Not that any of the songs, featuring a bevy of guest vocalists like Jane Siberry and Carole Pope, resemble the collected works of Yes, per se — although there are more than a few moments of progressive rock grandeur among the varied genres that make up the disc. It’s a whiplash-worthy tour de force through a melange of styles that, for the most part, have very little in common, other than being the last things in the world you’d associate with Rodgers and Hammerstein.
Although on second thought, they do share one more thing: A clear love and respect for the material, which is probably why the notoriously prickly Rodgers & Hammerstein Organization gave the project the thumbs-up. Even through a version of the title song that shoehorns in practically every classic rock guitar riff you’ve ever heard, a Led Zeppish “Lonely Goatherd” and a Klezmer take on “Sixteen Going On Seventeen,” you find yourself marveling at the classic melodies at the same time that you’re smiling (and occasionally guffawing) at the unlikely arrangements.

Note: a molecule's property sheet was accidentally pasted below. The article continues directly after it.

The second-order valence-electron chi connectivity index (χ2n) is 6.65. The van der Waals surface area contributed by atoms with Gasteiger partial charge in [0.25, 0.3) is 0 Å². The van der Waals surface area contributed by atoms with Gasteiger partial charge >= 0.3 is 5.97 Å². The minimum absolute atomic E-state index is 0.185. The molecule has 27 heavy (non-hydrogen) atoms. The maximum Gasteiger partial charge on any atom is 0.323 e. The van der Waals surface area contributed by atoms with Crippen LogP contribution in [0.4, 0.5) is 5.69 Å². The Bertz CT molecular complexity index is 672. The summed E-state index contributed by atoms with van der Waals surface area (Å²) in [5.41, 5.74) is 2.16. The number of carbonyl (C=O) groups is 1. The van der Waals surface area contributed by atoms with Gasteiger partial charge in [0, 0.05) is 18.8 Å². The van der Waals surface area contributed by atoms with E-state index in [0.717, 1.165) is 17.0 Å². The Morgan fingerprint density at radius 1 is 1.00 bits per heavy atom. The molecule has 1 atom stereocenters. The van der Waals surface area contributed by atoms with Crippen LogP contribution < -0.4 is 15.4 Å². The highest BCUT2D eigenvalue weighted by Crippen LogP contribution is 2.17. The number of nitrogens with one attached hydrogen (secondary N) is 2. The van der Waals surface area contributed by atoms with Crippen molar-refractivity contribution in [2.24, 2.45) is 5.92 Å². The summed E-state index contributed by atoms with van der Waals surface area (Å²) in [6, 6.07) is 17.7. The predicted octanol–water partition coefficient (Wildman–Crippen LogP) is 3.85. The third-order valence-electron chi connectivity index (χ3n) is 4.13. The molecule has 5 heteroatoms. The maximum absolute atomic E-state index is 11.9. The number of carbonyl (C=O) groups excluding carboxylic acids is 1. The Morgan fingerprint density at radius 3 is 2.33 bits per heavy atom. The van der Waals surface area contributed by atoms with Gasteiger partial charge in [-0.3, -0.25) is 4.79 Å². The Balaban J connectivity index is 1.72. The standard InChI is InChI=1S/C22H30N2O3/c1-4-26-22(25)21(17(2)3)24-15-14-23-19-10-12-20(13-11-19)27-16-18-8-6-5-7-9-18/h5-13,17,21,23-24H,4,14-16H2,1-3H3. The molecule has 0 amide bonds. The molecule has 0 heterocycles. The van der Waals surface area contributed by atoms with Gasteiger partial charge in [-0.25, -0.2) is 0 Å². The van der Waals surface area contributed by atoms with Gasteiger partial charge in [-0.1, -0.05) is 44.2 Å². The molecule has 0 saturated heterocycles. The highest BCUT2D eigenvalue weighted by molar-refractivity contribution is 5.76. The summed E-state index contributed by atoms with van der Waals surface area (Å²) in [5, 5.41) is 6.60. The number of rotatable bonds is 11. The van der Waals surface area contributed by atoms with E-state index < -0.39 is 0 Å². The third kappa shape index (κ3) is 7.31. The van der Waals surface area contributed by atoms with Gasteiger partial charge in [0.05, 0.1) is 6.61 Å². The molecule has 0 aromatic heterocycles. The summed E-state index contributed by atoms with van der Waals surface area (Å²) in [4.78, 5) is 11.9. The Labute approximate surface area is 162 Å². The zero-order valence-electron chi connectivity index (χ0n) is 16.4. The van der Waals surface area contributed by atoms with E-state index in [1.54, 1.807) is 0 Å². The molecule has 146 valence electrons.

“The Hills are Alive” does stray into Weird Al territory here and there — like on a Jackson 5-inspired “Do Re Mi” that apes that group’s classic “ABC” — but some of the songs could fit right on modern radio. “Something Good” is done as slow-burn soul, “Climb Ev’ry Mountain” could be Mary J. Blige R&B, and “Edelweiss” merges with the Ola Belle Reed bluegrass standard “High On A Mountain” for a version that wouldn’t sound out of place on the next Mumford and Sons record.
A big complaint about the music business is that nobody ever tries anything different. But whoever said there’s no such thing as an original idea has not heard The Hills are Alive. You should make it a point to hear it for yourself.